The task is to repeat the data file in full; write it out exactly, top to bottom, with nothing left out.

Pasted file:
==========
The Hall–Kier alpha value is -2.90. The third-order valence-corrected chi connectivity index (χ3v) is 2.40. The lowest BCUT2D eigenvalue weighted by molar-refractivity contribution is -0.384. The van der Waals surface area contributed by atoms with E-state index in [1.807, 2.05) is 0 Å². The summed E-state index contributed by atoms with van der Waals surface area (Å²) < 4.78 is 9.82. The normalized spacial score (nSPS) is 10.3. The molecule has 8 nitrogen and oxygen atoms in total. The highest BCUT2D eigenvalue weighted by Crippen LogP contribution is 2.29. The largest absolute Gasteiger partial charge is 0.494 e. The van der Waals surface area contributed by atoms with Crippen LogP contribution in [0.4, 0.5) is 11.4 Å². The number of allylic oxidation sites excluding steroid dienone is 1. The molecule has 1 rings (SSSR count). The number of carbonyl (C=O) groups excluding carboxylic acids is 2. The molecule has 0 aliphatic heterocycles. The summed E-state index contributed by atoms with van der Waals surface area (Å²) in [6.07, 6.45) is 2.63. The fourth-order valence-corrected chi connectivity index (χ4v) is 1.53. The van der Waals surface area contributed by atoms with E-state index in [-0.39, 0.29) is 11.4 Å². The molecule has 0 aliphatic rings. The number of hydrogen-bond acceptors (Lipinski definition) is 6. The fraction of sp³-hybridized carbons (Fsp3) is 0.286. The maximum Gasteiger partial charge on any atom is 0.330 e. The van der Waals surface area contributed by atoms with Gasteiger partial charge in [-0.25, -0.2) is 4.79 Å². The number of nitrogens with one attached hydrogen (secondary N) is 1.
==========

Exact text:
The Hall–Kier alpha value is -2.90. The third-order valence-corrected chi connectivity index (χ3v) is 2.40. The lowest BCUT2D eigenvalue weighted by molar-refractivity contribution is -0.384. The van der Waals surface area contributed by atoms with E-state index in [1.807, 2.05) is 0 Å². The summed E-state index contributed by atoms with van der Waals surface area (Å²) < 4.78 is 9.82. The normalized spacial score (nSPS) is 10.3. The molecule has 8 nitrogen and oxygen atoms in total. The highest BCUT2D eigenvalue weighted by Crippen LogP contribution is 2.29. The largest absolute Gasteiger partial charge is 0.494 e. The van der Waals surface area contributed by atoms with Crippen LogP contribution in [0.4, 0.5) is 11.4 Å². The number of allylic oxidation sites excluding steroid dienone is 1. The molecule has 1 rings (SSSR count). The number of carbonyl (C=O) groups excluding carboxylic acids is 2. The molecule has 0 aliphatic heterocycles. The summed E-state index contributed by atoms with van der Waals surface area (Å²) in [6.07, 6.45) is 2.63. The fourth-order valence-corrected chi connectivity index (χ4v) is 1.53. The van der Waals surface area contributed by atoms with E-state index in [-0.39, 0.29) is 11.4 Å². The molecule has 0 aliphatic rings. The number of hydrogen-bond acceptors (Lipinski definition) is 6. The fraction of sp³-hybridized carbons (Fsp3) is 0.286. The maximum Gasteiger partial charge on any atom is 0.330 e. The van der Waals surface area contributed by atoms with Gasteiger partial charge in [-0.25, -0.2) is 4.79 Å². The number of nitrogens with one attached hydrogen (secondary N) is 1.